When restauranteur Danny Meyer first launched Shake Shack in 2001, the founder and executive chairman of the Union Square Hospitality Group began with a simple premise: “Stand for something good.”

Opening the future chain in New York City’s Madison Square Park as a hot dog cart, the Trinity College graduate had previously cut his teeth in a variety of traditional restaurants, notably the Union Square Café.

The park was in disrepair and overrun by drug addicts and riddled by crime. Establishing a food site was part of a grand plan to restore and rejuvenate the neighborhood. It worked.

Shake Shack is now a global concern with over 500 restaurants located all over the world. It’s signature burger is a favorite, drawing lines and widespread acclaim.

In a recent interview, Meyer was sharing the chain’s philosophy of hiring, noting the restaurants distinctive is making sure its employees are “fifty-one percenters” — servant minded leaders whose skill sets are lean slightly more towards the emotional intelligent than the tactically or mechanically inclined.

When interviewing prospective employees, Shake Shack manager look for hires to possess six emotional qualities.

The company doesn’t claim a Christian foundation, but as we cultivate skills to both witness and engage culture, we’d be wise to develop and embrace these qualities ourselves:

Kind Optimism

Despite the grim and foreboding realities of a sinful and fallen world, believers should be optimistic. If we’re trying to draw people to Christ, dour and downcast temperaments will turn people away. In contrast, recognizing the glory and gift of faith in our Heavenly Father should put a spring in our daily steps.

“I believe I shall look upon the goodness of the Lord in the land of the living,” wrote the Psalmist. “Wait for the Lord, be strong, and let your heart take courage, wait for the Lord!” (Psalm 27:13-4).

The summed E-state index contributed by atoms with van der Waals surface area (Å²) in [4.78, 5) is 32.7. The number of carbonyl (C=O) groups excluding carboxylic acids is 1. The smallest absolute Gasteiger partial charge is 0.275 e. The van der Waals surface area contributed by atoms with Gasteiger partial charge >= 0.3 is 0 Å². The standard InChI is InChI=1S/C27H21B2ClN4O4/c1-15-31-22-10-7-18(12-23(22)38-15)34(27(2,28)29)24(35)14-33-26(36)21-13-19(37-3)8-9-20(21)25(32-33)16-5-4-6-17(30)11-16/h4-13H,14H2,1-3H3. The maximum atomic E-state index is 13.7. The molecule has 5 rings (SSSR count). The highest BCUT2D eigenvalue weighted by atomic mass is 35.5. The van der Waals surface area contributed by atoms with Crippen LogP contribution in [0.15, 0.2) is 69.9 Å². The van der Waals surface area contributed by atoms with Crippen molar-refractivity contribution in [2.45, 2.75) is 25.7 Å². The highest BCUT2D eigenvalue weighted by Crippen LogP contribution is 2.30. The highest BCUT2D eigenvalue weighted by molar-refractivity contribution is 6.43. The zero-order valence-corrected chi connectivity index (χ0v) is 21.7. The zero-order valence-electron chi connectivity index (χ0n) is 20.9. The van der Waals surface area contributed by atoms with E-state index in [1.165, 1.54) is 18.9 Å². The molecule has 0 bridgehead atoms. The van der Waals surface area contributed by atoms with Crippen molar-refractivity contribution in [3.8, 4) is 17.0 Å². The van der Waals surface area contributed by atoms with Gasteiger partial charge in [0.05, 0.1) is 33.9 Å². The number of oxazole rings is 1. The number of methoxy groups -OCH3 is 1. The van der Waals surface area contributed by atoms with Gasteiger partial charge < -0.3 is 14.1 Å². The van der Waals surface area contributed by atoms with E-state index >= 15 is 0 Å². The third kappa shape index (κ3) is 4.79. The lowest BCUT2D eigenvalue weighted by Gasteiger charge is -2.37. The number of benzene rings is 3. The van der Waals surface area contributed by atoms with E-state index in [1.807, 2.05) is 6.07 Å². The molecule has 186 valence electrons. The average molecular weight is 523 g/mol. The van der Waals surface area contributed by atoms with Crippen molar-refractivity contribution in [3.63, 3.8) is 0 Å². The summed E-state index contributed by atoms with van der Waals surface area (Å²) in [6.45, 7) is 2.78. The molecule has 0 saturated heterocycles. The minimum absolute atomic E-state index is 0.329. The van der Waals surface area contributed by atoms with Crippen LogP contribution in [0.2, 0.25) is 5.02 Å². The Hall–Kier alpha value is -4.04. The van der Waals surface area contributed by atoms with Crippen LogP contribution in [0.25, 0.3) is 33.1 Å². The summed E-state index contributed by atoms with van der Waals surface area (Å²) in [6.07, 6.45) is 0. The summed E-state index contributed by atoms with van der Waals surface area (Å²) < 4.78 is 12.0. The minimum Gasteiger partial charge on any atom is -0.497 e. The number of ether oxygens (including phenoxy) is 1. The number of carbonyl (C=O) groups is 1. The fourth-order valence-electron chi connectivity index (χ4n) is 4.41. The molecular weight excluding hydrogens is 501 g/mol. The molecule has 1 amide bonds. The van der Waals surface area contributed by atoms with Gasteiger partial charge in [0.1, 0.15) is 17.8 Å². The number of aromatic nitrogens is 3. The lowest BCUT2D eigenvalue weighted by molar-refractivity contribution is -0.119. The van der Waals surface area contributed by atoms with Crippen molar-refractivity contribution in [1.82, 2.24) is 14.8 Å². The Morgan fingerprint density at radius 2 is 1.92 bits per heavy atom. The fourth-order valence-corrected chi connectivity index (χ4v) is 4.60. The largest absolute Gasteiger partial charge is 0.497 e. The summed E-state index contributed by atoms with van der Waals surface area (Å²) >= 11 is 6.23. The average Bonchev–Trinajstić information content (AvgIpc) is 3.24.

Intellectual Curiosity

Do we express interest in other people — or are we self-consumed and self-absorbed? When we ask questions and listen we’re demonstrating our love, care, and concern for others.

“Let each of you look not only to his own interests, but also to the interests of others,” urged the apostle Paul.

Amazing Work Ethic

Christians should be excellent workers, never slacking off or giving reason to question our commitment. The greatest witness can be a job well done.

It was the apostle Paul who advised, “Serve wholeheartedly, as if you were serving the Lord, not people” (Eph. 6:7-08).

High Empathetic

Compassion is an important Christian virtue. The famous novelist Harper Lee once rightly observed, “You never really understand a person until you consider things from his point of view.”

Highly Self-Aware

Most people think they know themselves, but the reality is often otherwise. We all have blind spots, which is why we often sabotage ourselves any number of ways.

“The purpose in a man’s heart is like deep water,” wrote Solomon. “But a man of understanding will draw it out” (Proverbs 20:5). Be brave enough to be honest with yourself.

 High Degree of Integrity

Man is measured by many things these days — but none more important than his integrity.

“Integrity is doing the right thing, even when no one is watching,” wrote C.S. Lewis. Dr. David Jeremiah takes it one step further, noting, “Integrity is keeping a commitment even after circumstances have changed.”

Happily married and father to four children, Danny Meyer ‘s hiring criteria has served him and his company well. As Christian believers, these same biblically based qualities  will likewise better prepare us to reach and communicate the love and grace of Jesus.

And maybe even over a Shake Shack burger.